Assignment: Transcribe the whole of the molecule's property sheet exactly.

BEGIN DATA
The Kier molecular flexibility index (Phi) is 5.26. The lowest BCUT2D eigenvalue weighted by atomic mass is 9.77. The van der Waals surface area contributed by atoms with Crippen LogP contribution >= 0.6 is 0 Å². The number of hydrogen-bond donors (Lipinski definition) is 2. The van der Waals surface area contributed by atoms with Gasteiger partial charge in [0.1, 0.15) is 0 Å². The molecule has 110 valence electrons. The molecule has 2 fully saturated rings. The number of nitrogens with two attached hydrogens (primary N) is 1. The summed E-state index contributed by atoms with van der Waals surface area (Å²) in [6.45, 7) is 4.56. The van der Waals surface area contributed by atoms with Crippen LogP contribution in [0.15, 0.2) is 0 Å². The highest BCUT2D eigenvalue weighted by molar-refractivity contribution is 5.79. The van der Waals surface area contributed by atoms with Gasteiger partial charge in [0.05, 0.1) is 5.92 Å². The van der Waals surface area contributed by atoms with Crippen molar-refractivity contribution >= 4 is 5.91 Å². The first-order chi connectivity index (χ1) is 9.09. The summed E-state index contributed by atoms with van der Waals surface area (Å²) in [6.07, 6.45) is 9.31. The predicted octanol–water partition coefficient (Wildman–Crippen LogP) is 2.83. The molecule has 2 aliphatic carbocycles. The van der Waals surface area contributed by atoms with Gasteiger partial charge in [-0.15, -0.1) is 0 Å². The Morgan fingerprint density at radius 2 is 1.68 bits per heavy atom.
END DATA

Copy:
The Kier molecular flexibility index (Phi) is 5.26. The lowest BCUT2D eigenvalue weighted by atomic mass is 9.77. The van der Waals surface area contributed by atoms with Crippen LogP contribution >= 0.6 is 0 Å². The number of hydrogen-bond donors (Lipinski definition) is 2. The van der Waals surface area contributed by atoms with Gasteiger partial charge in [0.1, 0.15) is 0 Å². The molecule has 110 valence electrons. The molecule has 2 fully saturated rings. The number of nitrogens with two attached hydrogens (primary N) is 1. The summed E-state index contributed by atoms with van der Waals surface area (Å²) in [6.45, 7) is 4.56. The van der Waals surface area contributed by atoms with Crippen LogP contribution in [0.15, 0.2) is 0 Å². The highest BCUT2D eigenvalue weighted by molar-refractivity contribution is 5.79. The van der Waals surface area contributed by atoms with Gasteiger partial charge in [0.05, 0.1) is 5.92 Å². The van der Waals surface area contributed by atoms with Crippen molar-refractivity contribution >= 4 is 5.91 Å². The first-order chi connectivity index (χ1) is 9.09. The summed E-state index contributed by atoms with van der Waals surface area (Å²) in [6.07, 6.45) is 9.31. The predicted octanol–water partition coefficient (Wildman–Crippen LogP) is 2.83. The molecule has 2 aliphatic carbocycles. The van der Waals surface area contributed by atoms with Gasteiger partial charge in [-0.15, -0.1) is 0 Å². The Morgan fingerprint density at radius 2 is 1.68 bits per heavy atom.